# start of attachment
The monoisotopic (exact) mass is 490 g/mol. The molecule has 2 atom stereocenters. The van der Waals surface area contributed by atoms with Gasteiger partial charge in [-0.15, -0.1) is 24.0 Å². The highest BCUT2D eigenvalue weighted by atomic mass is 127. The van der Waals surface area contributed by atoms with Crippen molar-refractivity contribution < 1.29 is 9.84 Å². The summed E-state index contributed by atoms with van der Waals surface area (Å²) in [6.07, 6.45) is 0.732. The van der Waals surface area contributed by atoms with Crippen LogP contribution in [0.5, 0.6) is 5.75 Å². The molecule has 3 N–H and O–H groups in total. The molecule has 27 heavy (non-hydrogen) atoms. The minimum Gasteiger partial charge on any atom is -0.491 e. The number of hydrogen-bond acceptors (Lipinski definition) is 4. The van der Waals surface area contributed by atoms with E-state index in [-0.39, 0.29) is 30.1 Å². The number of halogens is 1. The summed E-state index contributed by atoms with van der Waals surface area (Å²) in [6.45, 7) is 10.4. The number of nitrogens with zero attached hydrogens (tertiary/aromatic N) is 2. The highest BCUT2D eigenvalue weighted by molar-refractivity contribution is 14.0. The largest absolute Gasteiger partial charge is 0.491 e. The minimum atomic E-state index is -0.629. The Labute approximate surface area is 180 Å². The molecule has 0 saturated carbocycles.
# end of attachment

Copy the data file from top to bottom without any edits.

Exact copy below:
The monoisotopic (exact) mass is 490 g/mol. The molecule has 2 atom stereocenters. The van der Waals surface area contributed by atoms with Gasteiger partial charge in [-0.15, -0.1) is 24.0 Å². The highest BCUT2D eigenvalue weighted by atomic mass is 127. The van der Waals surface area contributed by atoms with Crippen molar-refractivity contribution < 1.29 is 9.84 Å². The summed E-state index contributed by atoms with van der Waals surface area (Å²) in [6.07, 6.45) is 0.732. The van der Waals surface area contributed by atoms with Crippen LogP contribution in [0.5, 0.6) is 5.75 Å². The molecule has 3 N–H and O–H groups in total. The molecule has 27 heavy (non-hydrogen) atoms. The minimum Gasteiger partial charge on any atom is -0.491 e. The number of hydrogen-bond acceptors (Lipinski definition) is 4. The van der Waals surface area contributed by atoms with E-state index in [-0.39, 0.29) is 30.1 Å². The number of halogens is 1. The summed E-state index contributed by atoms with van der Waals surface area (Å²) in [6.45, 7) is 10.4. The number of nitrogens with zero attached hydrogens (tertiary/aromatic N) is 2. The highest BCUT2D eigenvalue weighted by molar-refractivity contribution is 14.0. The largest absolute Gasteiger partial charge is 0.491 e. The minimum atomic E-state index is -0.629. The Labute approximate surface area is 180 Å². The molecule has 0 saturated carbocycles.